Collecting herself, she crosses her arms over her chest like she’s protecting it from my prying eyes, which is pointless because she’s unfortunately wearing a bra today. I already checked.

“It was the middle of the night!” she reasons—or attempts to.

“All I’m hearing are excuses. Besides, us shopping together means your dress and my tie will match.”

“I could always text you a picture.”

“You still have my number?”

Her attention falls to the floor as she stammers through an uncertain, “N-N-No.”

I can’t tell if she’s stammering because she’s lying or because she’s ashamed she deleted my number.

I have never wanted somebody to be lying so badly in my entire life.

“I still have yours.”

Her bewildered gaze finds mine, searching to see if I’m being honest.

I am.

I haven’t used it in…well, years, but I have it. I still have all our texts too.

Technology is kind of amazing in that way. Nowadays, you can save texts from years past, hold on to the memories of before—you know, before you turned your own life into shit with your insecurities.

There were moments when I wanted to delete her from my phone, from my mind—because of my own shame, nothing to do with her—but I couldn’t bring myself to do it.

Erasing her wouldn’t erase my mistakes, no matter how hard I tried to make that happen.

“I have all our texts too,” I confess, still holding her stare.

Her pupils grow, and I swear I’ve melted the ice around her heart by at least an inch.

She licks at her lips, her eyes dropping to my chest as she says, “I’ll go shopping with you, Shep.”

Eight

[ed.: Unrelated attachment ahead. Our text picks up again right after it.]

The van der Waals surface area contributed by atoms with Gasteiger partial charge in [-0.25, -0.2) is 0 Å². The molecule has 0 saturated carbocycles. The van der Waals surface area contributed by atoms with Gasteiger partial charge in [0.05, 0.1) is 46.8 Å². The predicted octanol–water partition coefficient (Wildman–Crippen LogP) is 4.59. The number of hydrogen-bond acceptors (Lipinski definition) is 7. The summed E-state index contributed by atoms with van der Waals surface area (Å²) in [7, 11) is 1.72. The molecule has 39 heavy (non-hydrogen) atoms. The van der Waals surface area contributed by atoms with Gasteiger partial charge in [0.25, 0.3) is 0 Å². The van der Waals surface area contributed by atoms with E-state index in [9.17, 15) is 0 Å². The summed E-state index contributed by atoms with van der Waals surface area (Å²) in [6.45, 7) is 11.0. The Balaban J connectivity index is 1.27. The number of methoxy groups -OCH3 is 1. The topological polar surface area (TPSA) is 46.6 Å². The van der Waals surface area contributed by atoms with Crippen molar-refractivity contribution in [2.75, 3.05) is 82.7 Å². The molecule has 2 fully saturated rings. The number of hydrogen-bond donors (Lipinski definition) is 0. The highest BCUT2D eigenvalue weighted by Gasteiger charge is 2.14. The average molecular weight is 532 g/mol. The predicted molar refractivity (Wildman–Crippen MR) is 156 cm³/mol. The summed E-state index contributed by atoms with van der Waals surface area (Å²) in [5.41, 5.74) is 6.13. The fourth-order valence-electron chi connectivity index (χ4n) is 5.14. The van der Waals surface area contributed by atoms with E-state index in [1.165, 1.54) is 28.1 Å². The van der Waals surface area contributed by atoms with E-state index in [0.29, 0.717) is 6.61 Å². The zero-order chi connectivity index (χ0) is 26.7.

Denver

I should have insisted on taking my own car.

As it turns out, when it comes to Shepard Clark, I’m still the biggest idiot around.

“What are we doing here? I can’t afford this store.” He pulls his steel gray truck into the parking lot of a high-end store about an hour south of where we live. “And on top of that, you never said we were going so far away. I have a job to do, you know. I didn’t even tell anyone I’d be gone so long.”

“You really think your boss will be mad if you’re out shopping with me?”

“You say that like you’re someone special.”

He side-eyes me with a shit-eating grin. “You know I am.”

“They make medicine for that, you know.”

“For what?”

“Your constipation. Being so fucking full of shit all the time has to start hurting after a while.”

His boisterous laugh echoes as he pulls into a parking space. He slides his baseball cap off and tosses it onto the dash, running a hand through his messy hair. “Get your ass inside, Andrews.”

We climb out of the truck and trudge into the store I cannot even remotely afford to shop in.

“Welcome to Landry’s,” says the saleswoman who opens the door for us. “What brings you in today?”

Shep hitches his thumb back toward me. “Miracles. We need to make miracles happen.”

I sigh. “Are you going to annoy me forever?”

He spins around, smirking. “Quit pretending like you hate it—and me.”

“No.”

“You didn’t even look!”

“Because I don’t have to. It’s not the right color.”

I stand before him in a pale yellow dress that I think looks stunning.

He doesn’t. Again.

Why is he always so judgy about dresses?

I groan. “You have shot down literally every single dress I’ve tried on, which has been like fifteen. How much longer are we going to have to do this?”

He sits there with one leg resting on the other, a bored expression plastered on his face as he scrolls aimlessly through his phone.

His eyes, though—they’re giving away his pleasure.

He’s enjoying every single second of this torment.

Bastard.

“I’ve told you ten times: try this stack on and we’ll be good to go.”

“I am not letting you pick my dress for me. It’s bad enough I’m letting you pay for it.”

“You’re seriously still upset I’m buying you thousands of dollars’ worth of very fancy dresses that you get to keep forever?”

“Yes,” I say stubbornly.

“You can barely say that with a straight face.” He points to the mound of fabric beside him. “Try them and we can leave.”

“And if I hate them? Then what?”

He sighs. “Then we can still leave.”